-

13
3

-

114.00
1 16.00
116 .5 0

B I L L E R S , M A CH IN E ( B U U K K E E P I N G
M A C H I N E ) ------------------------------------------------------------------N J NMA NU FA C T U R I N G ---------------------------------------R E T A I L TR ADE ---------------------------------------------

ACCOUNTING,

over

6
1

-

6

20

4

2
-

6

6

1

5

2
-

1

3

2

2

1

2

_
~

_

~

_

_

15
13

_

15
14

2
1

2
2

6
6

3
3

19
19

6
6

13

26

20

10

22

16

32
32

-

9
13
-

14

9

_

_

82

75.5 0
-83.50
7 4 . OU
7 0.5 0
7 2.0 0
7 8.00

-

-

4
4
4

4
4

5
5

2
2

3
3

15
15
15

18
18
16

9
9
4

10
10

12
5

23
18
18

9
9

3

1

10
2

_

_

_

~

~

~

1
1

2
2

21
21

37
37

16
16

2
2

8
8

22

_
-

-

6
6
4

41
41
4
34
3

78
7d
78

1 32
131
7
1 15
3

61
60

70
70
19
42
4

31
30
5

36
36
18

2

-

21
2

10

10

8

-

106.50
109.50
105.00
1 04.50
95.5 0
104 .5 0
1 10.50

_
-

101.00

8 6 . 00 9 3 .5 0 8 5 .0 0 8 9.0 0 7 4 .00B o . 00 9 2 .0 0 -

74.5 0
8 4.5 0
7 3.50
71.5 0
7 0.50
7 9.50

6 9 .5 0 do.so­
da. 5 06 5 .0 0 6 6 . 007 3 .0 0 -

8 3 .0 0
9 0.0 0
8 1.0 0
78.5 0
78.5 0
8 3.5 0

-

-

-

_
-

4
4
4
-

“

-

-

-

1
40

12

16

21

32

16
15

4
17
17
-

26
5
9

1

~
28
28

20
-

~

-

“

23

58
58
24
32
2

1 31
4
127
36
58
7

234
7
227
46
55
43

2
21
6
15
-

18

6

11
1
111
12
99
24

11
21

57
57
7
31
14
5

8
7

151
36
115
26
26
49

14

24

58

06

1

14
52

57

10
9
16

1
11
21

20

19

86

49

28
58

11
14
16

_

-

_

1

1
1

17
9

2

3

2

22
22

22
27
4

59
l
58
14

8
17
19

94
27
67
25
14
7

12

32

2
2

_

_

_

_

_

_

_

-

-

-

-

-

-

-

-

-

—

-

-

“
7

12

1
6

7

17
3
-

1
20

6

10

33

4

“

5
5

-

1

3

1

67

11

-

29

5

_
~

1

6

5

_

-

61

2

_

“

10

34

6
1

7

_

24
3

8
2
6

11
-

1

l

-

~

'

WOMEN

CLERKS,

1 40

UPFRAT0RS,

C L A S S a ---------------------------------------------------------------------N QN M AN U F A C T U R I N G ----------------------------------------

SERVICES

140

2
20
1

2
2

9 2.5 0
92.5 0

1 98
184
178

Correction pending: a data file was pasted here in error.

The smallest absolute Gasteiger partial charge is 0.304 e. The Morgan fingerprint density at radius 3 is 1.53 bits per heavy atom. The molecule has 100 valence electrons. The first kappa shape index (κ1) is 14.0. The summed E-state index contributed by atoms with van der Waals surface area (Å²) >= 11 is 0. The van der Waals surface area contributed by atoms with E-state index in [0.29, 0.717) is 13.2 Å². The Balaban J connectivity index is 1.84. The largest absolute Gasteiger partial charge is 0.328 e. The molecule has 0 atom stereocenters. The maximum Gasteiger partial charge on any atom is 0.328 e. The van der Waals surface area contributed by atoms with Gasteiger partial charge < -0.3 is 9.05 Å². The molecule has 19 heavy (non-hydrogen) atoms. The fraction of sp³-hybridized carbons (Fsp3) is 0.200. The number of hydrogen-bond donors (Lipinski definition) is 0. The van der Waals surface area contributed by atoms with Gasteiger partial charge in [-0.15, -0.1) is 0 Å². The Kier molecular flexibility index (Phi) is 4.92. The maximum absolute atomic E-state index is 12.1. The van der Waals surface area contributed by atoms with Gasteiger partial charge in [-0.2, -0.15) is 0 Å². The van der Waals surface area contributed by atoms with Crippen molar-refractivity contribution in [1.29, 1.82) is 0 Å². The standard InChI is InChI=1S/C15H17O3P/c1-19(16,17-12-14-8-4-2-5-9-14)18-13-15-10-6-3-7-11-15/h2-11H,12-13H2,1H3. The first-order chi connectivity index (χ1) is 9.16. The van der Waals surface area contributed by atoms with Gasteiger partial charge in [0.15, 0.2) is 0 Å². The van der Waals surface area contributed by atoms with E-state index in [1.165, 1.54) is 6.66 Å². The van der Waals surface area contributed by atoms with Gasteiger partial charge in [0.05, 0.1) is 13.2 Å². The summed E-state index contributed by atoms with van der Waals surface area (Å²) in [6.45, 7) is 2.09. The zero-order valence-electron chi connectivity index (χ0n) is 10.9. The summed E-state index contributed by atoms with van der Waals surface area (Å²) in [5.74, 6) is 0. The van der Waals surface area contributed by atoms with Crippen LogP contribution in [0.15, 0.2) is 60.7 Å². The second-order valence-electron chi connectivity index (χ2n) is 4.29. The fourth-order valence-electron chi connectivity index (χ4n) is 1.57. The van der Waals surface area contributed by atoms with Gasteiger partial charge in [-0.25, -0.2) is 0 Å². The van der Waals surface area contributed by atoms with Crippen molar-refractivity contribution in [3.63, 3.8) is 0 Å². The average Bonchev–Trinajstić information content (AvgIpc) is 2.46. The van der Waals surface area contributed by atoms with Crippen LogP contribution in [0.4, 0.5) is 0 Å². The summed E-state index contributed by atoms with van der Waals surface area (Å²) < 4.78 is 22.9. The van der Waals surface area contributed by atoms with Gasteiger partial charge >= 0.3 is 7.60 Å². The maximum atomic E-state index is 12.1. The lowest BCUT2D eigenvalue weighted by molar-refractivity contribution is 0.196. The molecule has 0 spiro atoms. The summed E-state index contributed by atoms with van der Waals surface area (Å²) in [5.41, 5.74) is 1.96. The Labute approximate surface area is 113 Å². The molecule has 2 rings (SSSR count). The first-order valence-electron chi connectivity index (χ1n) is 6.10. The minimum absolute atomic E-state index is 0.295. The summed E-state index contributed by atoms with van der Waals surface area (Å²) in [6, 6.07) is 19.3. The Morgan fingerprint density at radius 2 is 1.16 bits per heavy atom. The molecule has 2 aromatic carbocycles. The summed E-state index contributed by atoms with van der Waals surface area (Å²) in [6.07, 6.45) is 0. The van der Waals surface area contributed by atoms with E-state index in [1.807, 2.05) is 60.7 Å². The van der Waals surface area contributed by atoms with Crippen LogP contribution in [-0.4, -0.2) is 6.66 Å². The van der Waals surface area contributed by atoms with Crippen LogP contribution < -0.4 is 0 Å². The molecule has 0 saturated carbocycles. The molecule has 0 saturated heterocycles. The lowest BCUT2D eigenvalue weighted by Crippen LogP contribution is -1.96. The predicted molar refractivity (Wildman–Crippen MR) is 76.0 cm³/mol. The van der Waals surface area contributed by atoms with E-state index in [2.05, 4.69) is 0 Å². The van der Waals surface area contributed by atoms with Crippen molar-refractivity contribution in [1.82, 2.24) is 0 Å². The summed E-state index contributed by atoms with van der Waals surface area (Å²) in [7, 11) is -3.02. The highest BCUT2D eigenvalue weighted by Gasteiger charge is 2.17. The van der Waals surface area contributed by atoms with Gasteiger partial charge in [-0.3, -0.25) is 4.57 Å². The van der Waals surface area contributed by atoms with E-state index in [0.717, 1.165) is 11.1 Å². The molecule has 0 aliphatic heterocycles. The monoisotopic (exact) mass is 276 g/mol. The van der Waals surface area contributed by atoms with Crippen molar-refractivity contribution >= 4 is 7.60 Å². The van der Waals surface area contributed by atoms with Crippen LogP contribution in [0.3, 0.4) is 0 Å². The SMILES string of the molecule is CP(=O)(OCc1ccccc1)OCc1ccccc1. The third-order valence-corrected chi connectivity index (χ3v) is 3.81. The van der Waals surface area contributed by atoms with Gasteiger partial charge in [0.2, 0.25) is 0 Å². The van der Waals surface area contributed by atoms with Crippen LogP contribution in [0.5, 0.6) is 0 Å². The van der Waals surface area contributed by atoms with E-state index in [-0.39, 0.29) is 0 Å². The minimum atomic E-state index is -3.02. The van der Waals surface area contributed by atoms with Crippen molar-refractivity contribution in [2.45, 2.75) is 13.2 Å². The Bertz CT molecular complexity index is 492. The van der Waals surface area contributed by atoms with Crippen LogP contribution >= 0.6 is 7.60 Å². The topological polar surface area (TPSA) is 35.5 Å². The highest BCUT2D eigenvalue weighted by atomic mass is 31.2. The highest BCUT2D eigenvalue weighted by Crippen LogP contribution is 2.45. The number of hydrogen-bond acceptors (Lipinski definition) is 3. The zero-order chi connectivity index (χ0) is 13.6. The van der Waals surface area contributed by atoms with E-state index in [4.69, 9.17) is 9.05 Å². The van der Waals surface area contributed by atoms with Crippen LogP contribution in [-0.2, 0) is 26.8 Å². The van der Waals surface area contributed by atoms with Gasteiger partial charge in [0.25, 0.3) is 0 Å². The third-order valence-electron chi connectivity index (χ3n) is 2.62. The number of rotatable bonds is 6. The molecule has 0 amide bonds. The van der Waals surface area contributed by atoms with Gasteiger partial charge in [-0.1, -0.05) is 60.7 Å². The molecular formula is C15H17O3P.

----------------------

i

$

C L F R K S , OR DE R ---------------N O N MA N UF AC T UR IN G
WH OL ES AL E TRADE

SERVICES

1 35

and
u nde r
45

MEN

$

1

-

4
4

-

5
5
-

6

2

2

-

-

-

~

*

-

-

-

-

-

1

2
-

-

1
1

6
T able A -l.

O ffice O ccupations—M en and W o m e n — C ontinued

(A v e r a g e s t r a ig h t -t im e w e e k ly h o u r s and e a r n in g s f o r s e le c t e d o c c u p a t io n s stu d ied o n an a r e a b a s is
b y in d u str y d iv is io n , W ashington, D . C. — d. — a . , O c t o b e r 1964)
M
V

Number of workers receiving straight-time weekly earnings of—
Number

Sex, occupation, and industry division

woikers

3
weekly
hours1
( standard]

&
40

Me an 2

Median 2

Middle range 2

$

S
45

50

55

S

$

*
60

65

*
70

S
75

*
80

-

108
75

C L E R K S , F I L E , C L A S S B -------------N J N M A N U F A C T U R I N G -------------------F I N A N C E 4 --------------------------------------S F R V I C E S ------------------------------------

406

55

60

65

70

75

80

85

90

-

-

7
7

3
3

6
6

11
10

15
15

23
21

19
19
15

56

57
56

46

117

1

31
1

38
19
5

31
29

“

36
52
10
25

20
19

$
6 2 .5 0

$
7 5 .0 0 -

8 7 .5 0

-

3 9 .0

7 8 .5 0

79 .0 0

7 1 .5 0 -

8 4 .0 0

-

3 8 .5
39 .0
38 .5
4 0 .U

7 0 .5 0
6 8 .5 0
6 2 .0 0
7 9 .0 0

7 2 .5 0

6 2
6 0
5 7
7 3

7 8 .0
7 6 .5
6 7 .5
8 3 .5

0
0
0
0

-

307
112
95

-

6d«00
6 2 .0 0
7 8 .0 0

.5
.5
.3
.5

0
0
0
0

-

C --------------

715

39 .0

0
0
0
0

6 2 .0 0
6 1 .0 0

6 7 .5 0

3 9 .0
3 8 .5
3 9 .5

61
61
62
65

5 ft.0 0 -

66 5
290
118

6 2 .0 0
6 6 .5 0

5 6 .0 0 5 8 .0 0 6 1 .0 0 -

6 6 .5 0
6 6 .0 0
7 1 .0 0

C L E R K S , O R D E R -----------------------------------NJ NMA NU FA C T U R I N G --------------------

llo

3 9 .5
4 0 .0

7 5 .5 0
7 1 .5 0

7 7 .5 0
7 1 .0 0

6 3 .5 0 5 5 .5 0 -

8 7 .5 0
8 7 .0 0

-

CLERKS,
P A Y R O L L -----------------------------N J N M A N U F A C T U R I N G -------------------P U B L I C U T I L I T I E S 3 --------------

2 73
224

3 9 .0
3 9 .0
3 6 .5

8 9 .0 0
8 8 .0 0

7 7 .5 0 7 6 .0 0 -

9 9 .5 0
9 9 .5 0

105.50
8 4 .5 0
8 5 .0 0

8 8 .5 0
8 6 .5 0
1 1 2 .0 0
8 1 .0 0
8 5 .5 0

_
-

8 7.00
8 5 .5 0
8 6 .0 0
8 3 .00

CLASS

73

.5
.0
.5
.0